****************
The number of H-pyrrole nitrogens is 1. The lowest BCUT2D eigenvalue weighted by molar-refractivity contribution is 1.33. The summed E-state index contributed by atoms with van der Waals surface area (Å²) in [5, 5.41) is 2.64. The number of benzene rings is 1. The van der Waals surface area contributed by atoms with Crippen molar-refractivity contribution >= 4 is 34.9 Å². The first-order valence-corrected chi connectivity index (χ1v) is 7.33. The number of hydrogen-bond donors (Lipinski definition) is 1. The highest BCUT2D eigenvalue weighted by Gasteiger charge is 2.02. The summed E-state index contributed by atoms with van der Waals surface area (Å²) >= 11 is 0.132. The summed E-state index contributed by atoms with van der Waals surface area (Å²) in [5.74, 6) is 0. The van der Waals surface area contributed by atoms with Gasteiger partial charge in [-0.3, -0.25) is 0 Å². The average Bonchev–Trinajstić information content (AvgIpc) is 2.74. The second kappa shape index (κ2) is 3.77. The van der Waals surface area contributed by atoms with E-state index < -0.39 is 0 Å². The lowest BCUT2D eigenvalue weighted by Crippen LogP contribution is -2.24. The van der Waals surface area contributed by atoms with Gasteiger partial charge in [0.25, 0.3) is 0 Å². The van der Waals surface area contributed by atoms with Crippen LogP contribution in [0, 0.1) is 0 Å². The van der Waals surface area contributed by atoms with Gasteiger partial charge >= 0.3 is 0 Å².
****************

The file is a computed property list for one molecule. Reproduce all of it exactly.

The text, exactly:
The number of H-pyrrole nitrogens is 1. The lowest BCUT2D eigenvalue weighted by molar-refractivity contribution is 1.33. The summed E-state index contributed by atoms with van der Waals surface area (Å²) in [5, 5.41) is 2.64. The number of benzene rings is 1. The van der Waals surface area contributed by atoms with Crippen molar-refractivity contribution >= 4 is 34.9 Å². The first-order valence-corrected chi connectivity index (χ1v) is 7.33. The number of hydrogen-bond donors (Lipinski definition) is 1. The highest BCUT2D eigenvalue weighted by Gasteiger charge is 2.02. The summed E-state index contributed by atoms with van der Waals surface area (Å²) >= 11 is 0.132. The summed E-state index contributed by atoms with van der Waals surface area (Å²) in [5.74, 6) is 0. The van der Waals surface area contributed by atoms with Gasteiger partial charge in [-0.3, -0.25) is 0 Å². The average Bonchev–Trinajstić information content (AvgIpc) is 2.74. The second kappa shape index (κ2) is 3.77. The van der Waals surface area contributed by atoms with E-state index < -0.39 is 0 Å². The lowest BCUT2D eigenvalue weighted by Crippen LogP contribution is -2.24. The van der Waals surface area contributed by atoms with Gasteiger partial charge in [0.25, 0.3) is 0 Å². The van der Waals surface area contributed by atoms with Crippen LogP contribution in [0, 0.1) is 0 Å². The van der Waals surface area contributed by atoms with Gasteiger partial charge >= 0.3 is 0 Å².